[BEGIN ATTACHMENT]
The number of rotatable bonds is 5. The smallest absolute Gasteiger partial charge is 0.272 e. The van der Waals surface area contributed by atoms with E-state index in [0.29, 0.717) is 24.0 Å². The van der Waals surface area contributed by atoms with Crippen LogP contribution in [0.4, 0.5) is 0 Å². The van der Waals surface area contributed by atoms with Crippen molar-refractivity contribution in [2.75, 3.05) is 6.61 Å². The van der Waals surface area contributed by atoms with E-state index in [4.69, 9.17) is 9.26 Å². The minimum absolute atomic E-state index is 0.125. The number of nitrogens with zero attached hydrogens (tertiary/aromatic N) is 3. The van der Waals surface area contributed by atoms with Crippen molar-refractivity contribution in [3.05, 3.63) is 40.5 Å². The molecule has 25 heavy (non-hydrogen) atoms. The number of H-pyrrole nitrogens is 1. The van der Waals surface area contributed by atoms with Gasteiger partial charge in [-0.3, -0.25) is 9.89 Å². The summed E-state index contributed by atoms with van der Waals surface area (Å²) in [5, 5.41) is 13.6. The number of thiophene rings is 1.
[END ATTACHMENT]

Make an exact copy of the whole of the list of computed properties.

The number of rotatable bonds is 5. The smallest absolute Gasteiger partial charge is 0.272 e. The van der Waals surface area contributed by atoms with E-state index in [0.29, 0.717) is 24.0 Å². The van der Waals surface area contributed by atoms with Crippen LogP contribution in [0.4, 0.5) is 0 Å². The van der Waals surface area contributed by atoms with Crippen molar-refractivity contribution in [2.75, 3.05) is 6.61 Å². The van der Waals surface area contributed by atoms with E-state index in [4.69, 9.17) is 9.26 Å². The minimum absolute atomic E-state index is 0.125. The number of nitrogens with zero attached hydrogens (tertiary/aromatic N) is 3. The van der Waals surface area contributed by atoms with Crippen molar-refractivity contribution in [3.05, 3.63) is 40.5 Å². The molecule has 25 heavy (non-hydrogen) atoms. The number of H-pyrrole nitrogens is 1. The van der Waals surface area contributed by atoms with Gasteiger partial charge in [-0.3, -0.25) is 9.89 Å². The summed E-state index contributed by atoms with van der Waals surface area (Å²) in [5, 5.41) is 13.6. The number of thiophene rings is 1.